A blistering heat wave, power outages and a fuel shortage added up Tuesday to a second day of hellish conditions in Greater Buenos Aires, home to about a quarter of Argentina’s 40 million people.
Amid a plethora of recommendations by the authorities on how to deal with the soaring temperatures, which on Tuesday were expected to reach 36 C (97 F), people took refuge in any shade they could find to get out of the blazing heat of the Argentine summer.
The National Meteorological Service renewed this Tuesday a high alert for the Argentine capital and its surrounding areas due to the high temperatures, which created scenes the total opposite of those seen these days in snowbound Europe and the United States.
“The city of Buenos Aires (with its 2.8 million inhabitants) has a summer average of 90 deaths per day but, for example, during the heat wave at the beginning of 2001 it went up to 250 deaths in a single day,” the weather service warned on its Web site.
“Given that high temperatures will continue throughout the week, we ask the population to avoid as much as possible exposing themselves to sun rays and to drink a lot of water,” Argentine Health Minister Juan Manzur said, urging people to seek medical attention if they develop such symptoms as high fever, drowsiness, fainting or a racing pulse.
Added to the suffocating heat, the climatic phenomenon La Niña has spread drought across vast areas of the Buenos Aires and La Pampa provinces, the richest agricultural region of a country that is one of the world’s top grain exporters.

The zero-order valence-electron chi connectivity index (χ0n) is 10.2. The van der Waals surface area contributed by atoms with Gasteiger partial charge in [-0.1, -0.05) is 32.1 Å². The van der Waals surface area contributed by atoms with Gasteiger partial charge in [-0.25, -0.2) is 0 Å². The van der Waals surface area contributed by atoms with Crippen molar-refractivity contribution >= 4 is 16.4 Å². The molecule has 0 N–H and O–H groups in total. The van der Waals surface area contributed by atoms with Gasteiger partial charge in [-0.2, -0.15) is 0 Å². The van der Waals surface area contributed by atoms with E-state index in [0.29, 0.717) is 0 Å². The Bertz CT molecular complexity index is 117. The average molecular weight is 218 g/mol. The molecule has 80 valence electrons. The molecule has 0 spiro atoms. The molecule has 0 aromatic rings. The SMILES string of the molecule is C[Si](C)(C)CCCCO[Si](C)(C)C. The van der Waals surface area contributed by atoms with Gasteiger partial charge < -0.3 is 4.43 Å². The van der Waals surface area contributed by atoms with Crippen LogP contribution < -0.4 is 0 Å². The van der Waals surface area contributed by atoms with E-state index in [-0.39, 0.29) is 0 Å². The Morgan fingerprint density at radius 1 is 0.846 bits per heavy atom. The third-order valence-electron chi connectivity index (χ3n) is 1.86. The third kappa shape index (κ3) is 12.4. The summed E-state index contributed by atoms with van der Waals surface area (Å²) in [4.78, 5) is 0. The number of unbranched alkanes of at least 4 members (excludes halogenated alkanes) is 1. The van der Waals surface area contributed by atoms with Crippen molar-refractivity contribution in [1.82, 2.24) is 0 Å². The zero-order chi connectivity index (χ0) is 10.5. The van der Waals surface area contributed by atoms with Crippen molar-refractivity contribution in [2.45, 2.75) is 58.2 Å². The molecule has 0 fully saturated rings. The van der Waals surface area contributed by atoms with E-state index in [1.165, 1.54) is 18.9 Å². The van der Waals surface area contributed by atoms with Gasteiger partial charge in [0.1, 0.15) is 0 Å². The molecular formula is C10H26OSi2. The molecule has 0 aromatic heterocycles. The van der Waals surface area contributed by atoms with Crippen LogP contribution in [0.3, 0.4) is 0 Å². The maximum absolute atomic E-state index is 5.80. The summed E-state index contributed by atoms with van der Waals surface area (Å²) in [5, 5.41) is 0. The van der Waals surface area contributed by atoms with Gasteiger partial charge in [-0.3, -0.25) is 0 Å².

Sources in the farming sector believe that the lack of rain could continue until March, with the consequent loss of soybean and corn crops.
The heat wave also set a “historic record” in consumption of electricity, according to the public utilities involved, to the point that in numerous Buenos Aires neighborhoods and urban districts there were power outages in the last few days that sparked bitter protests.
The Association for the Defense of User and Consumer Rights warned that 40 percent of the customers of Edenor, Edesur and Edelap, the distributors of electric energy in Greater Buenos Aires, suffered blackouts or diminished power.
But the utilities said there were only a few isolated cases of power outages in an area of some 600 square kilometers (230 square miles).
Dozens of traffic lights in the capital were not working, so the city government asked drivers and pedestrians to use “extreme caution” in proceeding through the streets, which in many cases were blocked by the now-customary marches protesting any number of offenses and inconveniences.
The sun blazed like molten metal on downtown Buenos Aires, where the starting point was being prepared for the Dakar rally scheduled for Saturday, while pickets of the poor and unemployed blocked one of the expressways into the city.
Automobile traffic also appeared threatened by the fuel shortage, reflected in long lines of cars at the gasoline pumps.
“There’s no gas anywhere. If I don’t fill up now I can’t work today,” a taxi driver lamented on a local radio station, saying that he was out “hunting” for gasoline.
The fuel shortage is due to the increased demand of consumers traveling to other parts of the country to spend the year-end holidays and summer vacations, as well as the ordinary delays in distribution due to the Christmas festivities. EFE